4) and 18.8% (1

3) had known

premorbid dementia. New diagnoses of dementia were made in 6.1%

(3/49) all scoring 1

3. Deliriumwas documented on discharge in 47.1%

(8/17) in

4 and 3.1% (1/32) in 1

3 and its management specified

in 62.5% (5/8) in

4 and 100% (1/1) in 1

3. On discharge, formal

cognitive assessments were documented in 6.3% (2/32) of 1


although 34.4% (11/32) of this group and 29.4% (5/17)

4 were

referred for further evaluation of cognition on discharge.


Incorporating the 4AT as part of the AMAU admission

pathway is feasible, and useful to support identification of delirium in

older patients, thus allowing for timely management. Future strategies

will focus on improving discharge documentation.


Identifying and managing delirium on admission

B. Musaddaq, P. Bakshi, H. Roseman, J. Pleming, S. Saber, A. Wu,

R. Mizoguchi.

Department of Geriatrics, Royal Free Hospital,

United Kingdom



31% of elderly patients are delirious on admission

with 67% of them not being diagnosed. This leads to prolonged

hospital stay, increased complications and costs. The National Institute

of Clinical Excellence (NICE) has developed guidelines to assess

risk factors, indicators, interventions to prevent delirium and to aid

diagnosis using the short CAM (Confusion Assessment Method). The

aim was to ascertain whether patients over 65 years of age are being

screened for delirium and managed appropriately on admission.


A retrospective audit of 2 weeks period was carried out

looking at admissions of medical patients over 65 years old in order to

confirm whether patients were assessed for and diagnosed appropri-

ately with delirium according to the NICE guidelines.


92 out of 113 responses fulfilled the inclusion criteria. 62% of

patients had an AMTS (Abbreviated Mental Test Score) recorded on

admission and 20% had a completed short CAM score. 38% of patients

were not diagnosed with delirium despite fulfilling criteria. Risk

factors and precipitants such as polypharmacy, nutrition, sleep and

sensory impairment were poorly assessed. Infection was elicited

the best.


This audit shows that delirium is poorly diagnosed and

screening tools are not being routinely used. Risk factors, indicators

and precipitants of delirium are not being assessed enough; hence the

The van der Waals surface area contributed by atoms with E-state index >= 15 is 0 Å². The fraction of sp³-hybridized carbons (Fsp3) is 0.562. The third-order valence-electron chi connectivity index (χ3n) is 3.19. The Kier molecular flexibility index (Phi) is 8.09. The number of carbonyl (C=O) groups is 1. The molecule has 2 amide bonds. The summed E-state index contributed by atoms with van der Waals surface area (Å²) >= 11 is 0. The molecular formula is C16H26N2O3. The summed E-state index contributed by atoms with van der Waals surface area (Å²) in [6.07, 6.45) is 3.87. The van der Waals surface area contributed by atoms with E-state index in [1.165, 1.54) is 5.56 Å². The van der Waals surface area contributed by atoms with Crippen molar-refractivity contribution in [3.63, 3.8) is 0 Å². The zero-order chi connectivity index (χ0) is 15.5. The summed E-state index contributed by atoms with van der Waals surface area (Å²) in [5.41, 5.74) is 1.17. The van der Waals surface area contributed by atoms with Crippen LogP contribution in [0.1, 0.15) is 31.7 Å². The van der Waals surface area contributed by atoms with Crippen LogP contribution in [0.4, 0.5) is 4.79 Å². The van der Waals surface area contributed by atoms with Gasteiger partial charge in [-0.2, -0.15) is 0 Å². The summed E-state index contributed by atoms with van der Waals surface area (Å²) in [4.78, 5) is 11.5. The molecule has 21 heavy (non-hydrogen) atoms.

diagnosis is often missed. We have implemented a delirium pathway

and improved staff training to raise awareness of the screening and

diagnostic process. The next stage would be to re-audit to see if these

interventions have been effective.


Delirium recognition in older people using a validated assessment

tool (Confusion Assessment Method, CAM) improves rates of

diagnosis, communication and the overall quality of care

O. Akintade, G. Khurana, M. Arora.

Medicine for Older People,

Peterborough City Hospital, United Kingdom


Delirium is a serious condition that remains poorly

recognised and managed despite its high prevalence in older people.

NICE (National Institute for Health & Care Excellence) recommends the

use of CAM to improve formal identification of delirium.


We completed an audit cycle based on recommendations

in NICE guidance 103 and quality standard 63. An initial audit

reviewed the clinical notes of 100 patients with indicators of delirium

presenting to our hospital. These looked at the proportion of patients

that had formal identification, documentation on triggers and

treatment, provision of information to patients and or relatives and

communication of diagnosis to the General Practitioner on discharge.

Following on this, a pilot study was undertaken on 50 patients using

CAM to identify delirium. These patients were assessed for the same

parameters on the initial audit.


The identification of delirium improved from 4% to 98% on

using CAM. Clinical record of underlying triggers and treatment for

Poster presentations / European Geriatric Medicine 7S1 (2016) S29